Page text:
Diary, continued: Eugene Ostashevsky on Yevgenia Belorusets
Photo: From “Victories of the Defeated,” a cycle of more than 150 photographs and texts created by Yevgenia Belorusets during the 2014 war in Donbas, devoted to post-industrial Ukraine, to work in coal mines on the edge of the war zone, and to contemporary forms of labor amidst military conflict
Read Yevgenia Belorusets’ “The Stars,” here
The fighting in the East Ukrainian region of Donbas casts a shadow of unreality over Yevgenia Belorusets’ stories. For years, Russian propaganda efforts and planted rumors have rewritten the lived reality there in deliberately absurd and atavistic terms, not just to appeal to the emotional associations of their audience’s Soviet childhoods, but to sabotage the very possibility of an independent truth. Belorusets narrates the lives of her protagonists with the perspectivism, fragmentariness, and, above all, uncertainty that characterize the war as perceived by participants willing and unwilling—especially this war, where the Russian instigation of separatist violence has been disguised and denied up to now. Some of Belorusets’ stories take place in Kyiv, others, near the war zone, while yet others are set in the regions occupied by the separatists, or else regions that have recently changed hands.
The language of her stories is Russian, a controversial choice for a Ukrainian writer both politically and logistically. Ukraine is a country where almost everyone can speak both Ukrainian and Russian, and many people get to use both languages daily, although Ukrainian is the main language in, roughly, the western and central parts of the country, whereas Russian is more common in the east. A lot of language mixing takes place, both within the bounds of a single conversation and within the village dialects spoken by millions, called surzhik, that have no written form. But most Ukrainian citizens who care about language would like Ukrainian to become the one language of the nation.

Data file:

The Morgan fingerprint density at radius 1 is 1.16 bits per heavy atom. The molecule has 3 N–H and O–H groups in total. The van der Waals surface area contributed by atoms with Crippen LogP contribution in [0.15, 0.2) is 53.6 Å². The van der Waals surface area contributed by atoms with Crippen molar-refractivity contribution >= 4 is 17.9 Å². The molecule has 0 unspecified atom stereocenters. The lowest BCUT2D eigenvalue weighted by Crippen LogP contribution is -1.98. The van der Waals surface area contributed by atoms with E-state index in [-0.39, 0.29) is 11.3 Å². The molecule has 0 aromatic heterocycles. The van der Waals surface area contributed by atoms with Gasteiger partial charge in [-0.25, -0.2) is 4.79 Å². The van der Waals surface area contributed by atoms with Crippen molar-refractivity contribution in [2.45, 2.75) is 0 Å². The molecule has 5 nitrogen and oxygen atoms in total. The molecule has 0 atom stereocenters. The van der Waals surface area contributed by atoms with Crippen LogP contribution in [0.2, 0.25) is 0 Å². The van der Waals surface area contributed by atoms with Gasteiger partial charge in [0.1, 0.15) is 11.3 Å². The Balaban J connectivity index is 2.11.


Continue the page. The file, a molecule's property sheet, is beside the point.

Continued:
The presence of so much Russian on Ukrainian territory is the linguistic consequence of colonial history. During the Imperial and Soviet periods, the state made efforts to suppress the use of Ukrainian as an autonomous language of culture and politics. The areas of the country emptied during Holodomor, the Soviet-made terror-famine of 1932-1933, in which millions of Ukrainian speakers starved, were resettled with Russian speakers from elsewhere in the Soviet Union. The last major Ukrainian-language poet to suffer in captivity, Vasyl Stus, died during a hunger strike in a Soviet labor camp in 1985.
However, Ukrainian and Russian also have a long history of coexistence. They emerged from the same medieval dialect continuum which had its literary and political center in Kyiv, not Moscow. After their separation, Russian language and literature were often influenced by, or simply made in Ukraine. Graduates of Kyiv’s Mohyla Academy were crucial in the early efforts to Westernize Russian culture. The great Ukrainian Neoplatonist Hryhorii Skovoroda composed poetry and philosophical prose in a fusion of Ukrainian, Russian, Church Slavic, and Latin that stylistically recalls writers of the English baroque like Robert Burton and Sir Thomas Browne. Nikolai Gogol, so far the only Ukrainian writer known worldwide, worked in Russian, even when composing his early stories about Ukrainian villagers that draw on Ukrainian folklore. In the twentieth century, “Russian” avant-garde and modernism could and have been described as largely Ukrainian and Belarusian, especially if one includes the Jews, most of whom, under the Empire, were allowed to live in Ukraine and Belarus but not in Russia.